A study reveals that bacteria can behave “spitefully.”
Annoyed by freeloaders? You are not alone, and taking advantage of others is an issue that affects all species, not just humans. In fact, such selfish behavior is not uncommon in the animal realm, where even cheater species of bacteria display it.
An even more intriguing fact was revealed by a York University-led study team that investigated bacteria’s quorum-sensing trait, a complex type of cooperation that allows bacteria to regulate gene expression based on population density.
Researchers from Case Western Reserve University and York University collaborated on the research, which was recently published in the journal PLOS Computational Biology. They were astonished to learn that bacterial colonies can go to the point of harming themselves in order to get rid of freeloaders.
“We didn’t expect to see this behavior, which you might even call ‘spiteful’,” says Associate Professor Andrew Eckford of York U’s Lassonde School of Engineering, and the study’s senior author. “But it indicates that quorum sensing is a remarkably flexible tool for enforcing fairness.”
In the study, scientists investigated how quorum sensing regulates the supply of shared resources, such as the enzymes that convert food sources into helpful nutrients. When freeloaders steal nutrients without creating enzymes, they discovered that the cheaters can be penalized even if the whole community suffers – similar to canceling a feast when an unwanted visitor sneaks in. Additionally, quorum sensing may starve the whole community if freeloading is widespread and no other food is available.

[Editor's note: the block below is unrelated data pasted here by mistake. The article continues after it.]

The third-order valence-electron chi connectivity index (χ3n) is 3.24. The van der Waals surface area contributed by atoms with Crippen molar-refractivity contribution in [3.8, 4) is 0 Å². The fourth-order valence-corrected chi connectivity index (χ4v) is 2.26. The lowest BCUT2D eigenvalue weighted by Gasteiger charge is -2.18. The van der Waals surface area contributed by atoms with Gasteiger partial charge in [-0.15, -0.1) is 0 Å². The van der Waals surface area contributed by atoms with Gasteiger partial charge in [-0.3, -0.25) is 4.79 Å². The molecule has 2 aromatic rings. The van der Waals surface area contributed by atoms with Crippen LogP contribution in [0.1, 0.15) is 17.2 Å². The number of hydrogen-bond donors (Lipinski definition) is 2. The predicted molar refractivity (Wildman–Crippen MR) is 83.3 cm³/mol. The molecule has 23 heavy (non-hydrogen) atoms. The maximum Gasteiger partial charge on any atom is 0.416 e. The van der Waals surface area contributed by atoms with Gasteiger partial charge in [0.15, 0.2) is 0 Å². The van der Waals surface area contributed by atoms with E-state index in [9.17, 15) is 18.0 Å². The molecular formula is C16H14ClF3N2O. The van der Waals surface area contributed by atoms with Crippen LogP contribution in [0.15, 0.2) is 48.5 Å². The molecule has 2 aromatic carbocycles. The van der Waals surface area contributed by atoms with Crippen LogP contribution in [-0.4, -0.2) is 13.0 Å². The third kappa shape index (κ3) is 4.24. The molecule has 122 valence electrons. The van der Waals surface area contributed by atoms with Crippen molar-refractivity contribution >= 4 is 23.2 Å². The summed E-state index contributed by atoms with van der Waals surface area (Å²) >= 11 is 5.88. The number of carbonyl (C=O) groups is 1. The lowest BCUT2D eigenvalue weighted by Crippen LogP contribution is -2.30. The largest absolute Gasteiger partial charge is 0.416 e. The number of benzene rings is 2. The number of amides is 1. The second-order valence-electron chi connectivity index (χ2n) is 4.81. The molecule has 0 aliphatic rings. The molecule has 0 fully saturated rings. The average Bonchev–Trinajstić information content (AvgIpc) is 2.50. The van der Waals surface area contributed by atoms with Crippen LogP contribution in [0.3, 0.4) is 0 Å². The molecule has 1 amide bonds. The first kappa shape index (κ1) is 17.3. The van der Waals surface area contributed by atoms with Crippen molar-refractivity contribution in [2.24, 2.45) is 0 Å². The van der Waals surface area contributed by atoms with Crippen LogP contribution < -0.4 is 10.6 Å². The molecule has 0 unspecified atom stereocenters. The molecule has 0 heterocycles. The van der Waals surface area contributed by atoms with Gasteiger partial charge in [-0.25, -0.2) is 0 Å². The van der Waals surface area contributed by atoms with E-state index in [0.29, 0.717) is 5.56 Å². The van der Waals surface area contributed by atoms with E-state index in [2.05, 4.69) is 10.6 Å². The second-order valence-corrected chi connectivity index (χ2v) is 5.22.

“It’s costly for a bacterium to contribute to the community, so for a selfish individual, it’s best to simply take what’s offered without giving anything back,” explains lead author Alex Moffett, who was a York U postdoctoral fellow at the time of the study. “But obviously this is bad for everyone, so the community needs a way to discourage bad behavior.”
Moffett and his colleagues found that instead of relying on the honor system, these microorganisms used quorum sensing to suppress the freeloaders. To further understand how quorum sensing compares to other strategies for controlling the production of public goods, they used mathematical modeling.
“Our model captures both how likely ‘cheater’ strains – which do not produce public goods but benefit from them – are to take over a population and how long on average the population will last before going extinct,” says co-author Peter J Thomas, professor of mathematics, applied mathematics and statistics at Case Western Reserve University, Cleveland, Ohio.
As quorum sensing plays an important role in bacterial infections such as the lung infections that affect sufferers of cystic fibrosis, the research team hopes to apply the results of this study to understand and disrupt such diseases. “This will help us understand how bacteria can colonize the lungs so effectively, which might point the way to new treatments,” adds Moffett.
Reference: “Cheater suppression and stochastic clearance through quorum sensing” by Alexander S. Moffett, Peter J. Thomas, Michael Hinczewski and Andrew W. Eckford, 28 July 2022, PLOS Computational Biology.
The study was funded by the Natural Sciences and Engineering Research Council of Canada, the United States Defense Advanced Research Projects Agency, and the National Science Foundation.